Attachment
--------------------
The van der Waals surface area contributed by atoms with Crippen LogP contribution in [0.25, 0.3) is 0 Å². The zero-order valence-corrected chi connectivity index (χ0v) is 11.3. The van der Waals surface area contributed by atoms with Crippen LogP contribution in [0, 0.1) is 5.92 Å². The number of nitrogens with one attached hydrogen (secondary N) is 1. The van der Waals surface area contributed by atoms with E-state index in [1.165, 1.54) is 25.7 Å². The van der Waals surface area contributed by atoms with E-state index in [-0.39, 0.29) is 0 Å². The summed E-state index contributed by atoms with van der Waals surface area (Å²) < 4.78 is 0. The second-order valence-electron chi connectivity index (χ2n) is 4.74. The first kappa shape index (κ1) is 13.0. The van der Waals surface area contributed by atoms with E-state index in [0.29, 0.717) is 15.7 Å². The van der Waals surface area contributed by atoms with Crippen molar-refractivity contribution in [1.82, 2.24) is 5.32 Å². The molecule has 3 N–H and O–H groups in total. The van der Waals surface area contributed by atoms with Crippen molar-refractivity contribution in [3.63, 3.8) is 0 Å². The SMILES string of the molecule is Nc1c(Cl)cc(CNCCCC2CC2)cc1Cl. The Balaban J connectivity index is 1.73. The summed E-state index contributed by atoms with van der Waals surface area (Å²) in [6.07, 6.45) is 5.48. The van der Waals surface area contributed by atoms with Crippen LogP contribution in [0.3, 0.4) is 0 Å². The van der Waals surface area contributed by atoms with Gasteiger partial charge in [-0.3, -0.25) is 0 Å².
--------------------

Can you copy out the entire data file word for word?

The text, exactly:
The van der Waals surface area contributed by atoms with Crippen LogP contribution in [0.25, 0.3) is 0 Å². The zero-order valence-corrected chi connectivity index (χ0v) is 11.3. The van der Waals surface area contributed by atoms with Crippen LogP contribution in [0, 0.1) is 5.92 Å². The number of nitrogens with one attached hydrogen (secondary N) is 1. The van der Waals surface area contributed by atoms with E-state index in [1.165, 1.54) is 25.7 Å². The van der Waals surface area contributed by atoms with E-state index in [-0.39, 0.29) is 0 Å². The summed E-state index contributed by atoms with van der Waals surface area (Å²) < 4.78 is 0. The second-order valence-electron chi connectivity index (χ2n) is 4.74. The first kappa shape index (κ1) is 13.0. The van der Waals surface area contributed by atoms with E-state index in [0.29, 0.717) is 15.7 Å². The van der Waals surface area contributed by atoms with Crippen molar-refractivity contribution in [1.82, 2.24) is 5.32 Å². The molecule has 3 N–H and O–H groups in total. The van der Waals surface area contributed by atoms with Crippen molar-refractivity contribution in [3.63, 3.8) is 0 Å². The SMILES string of the molecule is Nc1c(Cl)cc(CNCCCC2CC2)cc1Cl. The Balaban J connectivity index is 1.73. The summed E-state index contributed by atoms with van der Waals surface area (Å²) in [6.07, 6.45) is 5.48. The van der Waals surface area contributed by atoms with Crippen LogP contribution in [0.3, 0.4) is 0 Å². The van der Waals surface area contributed by atoms with Gasteiger partial charge in [-0.3, -0.25) is 0 Å².